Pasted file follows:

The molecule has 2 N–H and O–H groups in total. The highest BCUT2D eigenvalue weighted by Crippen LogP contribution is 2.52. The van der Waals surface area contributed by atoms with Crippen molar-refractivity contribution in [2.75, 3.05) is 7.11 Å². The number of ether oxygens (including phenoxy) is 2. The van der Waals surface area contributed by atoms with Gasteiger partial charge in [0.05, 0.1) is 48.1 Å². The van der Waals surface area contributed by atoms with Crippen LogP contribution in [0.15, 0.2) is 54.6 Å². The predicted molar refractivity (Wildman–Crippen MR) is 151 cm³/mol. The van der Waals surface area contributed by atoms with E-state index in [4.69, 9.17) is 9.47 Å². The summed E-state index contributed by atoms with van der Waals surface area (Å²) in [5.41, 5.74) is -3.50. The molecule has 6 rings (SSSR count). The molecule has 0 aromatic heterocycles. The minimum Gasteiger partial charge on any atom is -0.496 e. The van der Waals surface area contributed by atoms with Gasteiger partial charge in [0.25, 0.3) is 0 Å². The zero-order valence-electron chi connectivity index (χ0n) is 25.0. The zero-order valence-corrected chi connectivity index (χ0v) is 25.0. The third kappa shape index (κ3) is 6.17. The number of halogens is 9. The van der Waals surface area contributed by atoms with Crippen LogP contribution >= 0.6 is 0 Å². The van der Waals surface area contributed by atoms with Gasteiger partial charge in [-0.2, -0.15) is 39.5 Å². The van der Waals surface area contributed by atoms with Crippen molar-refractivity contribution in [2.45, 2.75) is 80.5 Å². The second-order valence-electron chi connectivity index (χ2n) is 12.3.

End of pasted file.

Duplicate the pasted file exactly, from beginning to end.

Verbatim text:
The molecule has 2 N–H and O–H groups in total. The highest BCUT2D eigenvalue weighted by Crippen LogP contribution is 2.52. The van der Waals surface area contributed by atoms with Crippen molar-refractivity contribution in [2.75, 3.05) is 7.11 Å². The number of ether oxygens (including phenoxy) is 2. The van der Waals surface area contributed by atoms with Gasteiger partial charge in [0.05, 0.1) is 48.1 Å². The van der Waals surface area contributed by atoms with Crippen LogP contribution in [0.15, 0.2) is 54.6 Å². The predicted molar refractivity (Wildman–Crippen MR) is 151 cm³/mol. The van der Waals surface area contributed by atoms with E-state index in [4.69, 9.17) is 9.47 Å². The summed E-state index contributed by atoms with van der Waals surface area (Å²) in [5.41, 5.74) is -3.50. The molecule has 6 rings (SSSR count). The molecule has 0 aromatic heterocycles. The minimum Gasteiger partial charge on any atom is -0.496 e. The van der Waals surface area contributed by atoms with Gasteiger partial charge in [0.25, 0.3) is 0 Å². The zero-order valence-electron chi connectivity index (χ0n) is 25.0. The zero-order valence-corrected chi connectivity index (χ0v) is 25.0. The third kappa shape index (κ3) is 6.17. The number of halogens is 9. The van der Waals surface area contributed by atoms with Crippen LogP contribution >= 0.6 is 0 Å². The van der Waals surface area contributed by atoms with Gasteiger partial charge in [-0.2, -0.15) is 39.5 Å². The van der Waals surface area contributed by atoms with Crippen molar-refractivity contribution in [2.45, 2.75) is 80.5 Å². The second-order valence-electron chi connectivity index (χ2n) is 12.3.